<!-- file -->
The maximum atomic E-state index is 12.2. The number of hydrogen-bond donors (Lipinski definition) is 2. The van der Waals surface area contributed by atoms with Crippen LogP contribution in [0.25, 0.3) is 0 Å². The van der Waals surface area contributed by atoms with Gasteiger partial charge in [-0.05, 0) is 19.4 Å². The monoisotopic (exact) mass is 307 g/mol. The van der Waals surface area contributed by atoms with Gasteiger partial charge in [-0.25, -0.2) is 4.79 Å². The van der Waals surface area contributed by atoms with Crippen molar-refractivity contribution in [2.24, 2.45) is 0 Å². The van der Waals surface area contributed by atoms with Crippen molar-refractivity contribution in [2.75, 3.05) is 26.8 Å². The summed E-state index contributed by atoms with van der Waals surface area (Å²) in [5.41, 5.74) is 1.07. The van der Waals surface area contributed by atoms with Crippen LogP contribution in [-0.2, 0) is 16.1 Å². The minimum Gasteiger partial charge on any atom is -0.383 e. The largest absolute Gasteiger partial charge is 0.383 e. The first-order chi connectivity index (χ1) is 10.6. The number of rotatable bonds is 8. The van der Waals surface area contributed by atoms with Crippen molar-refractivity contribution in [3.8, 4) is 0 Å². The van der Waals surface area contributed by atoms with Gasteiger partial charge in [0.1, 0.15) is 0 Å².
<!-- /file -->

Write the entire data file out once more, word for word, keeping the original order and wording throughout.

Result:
The maximum atomic E-state index is 12.2. The number of hydrogen-bond donors (Lipinski definition) is 2. The van der Waals surface area contributed by atoms with Crippen LogP contribution in [0.25, 0.3) is 0 Å². The van der Waals surface area contributed by atoms with Gasteiger partial charge in [-0.05, 0) is 19.4 Å². The monoisotopic (exact) mass is 307 g/mol. The van der Waals surface area contributed by atoms with Gasteiger partial charge in [-0.25, -0.2) is 4.79 Å². The van der Waals surface area contributed by atoms with Crippen molar-refractivity contribution in [2.24, 2.45) is 0 Å². The van der Waals surface area contributed by atoms with Crippen molar-refractivity contribution in [2.75, 3.05) is 26.8 Å². The summed E-state index contributed by atoms with van der Waals surface area (Å²) in [5.41, 5.74) is 1.07. The van der Waals surface area contributed by atoms with Crippen LogP contribution in [-0.2, 0) is 16.1 Å². The minimum Gasteiger partial charge on any atom is -0.383 e. The largest absolute Gasteiger partial charge is 0.383 e. The first-order chi connectivity index (χ1) is 10.6. The number of rotatable bonds is 8. The van der Waals surface area contributed by atoms with Crippen molar-refractivity contribution in [3.8, 4) is 0 Å². The van der Waals surface area contributed by atoms with Gasteiger partial charge in [0.1, 0.15) is 0 Å².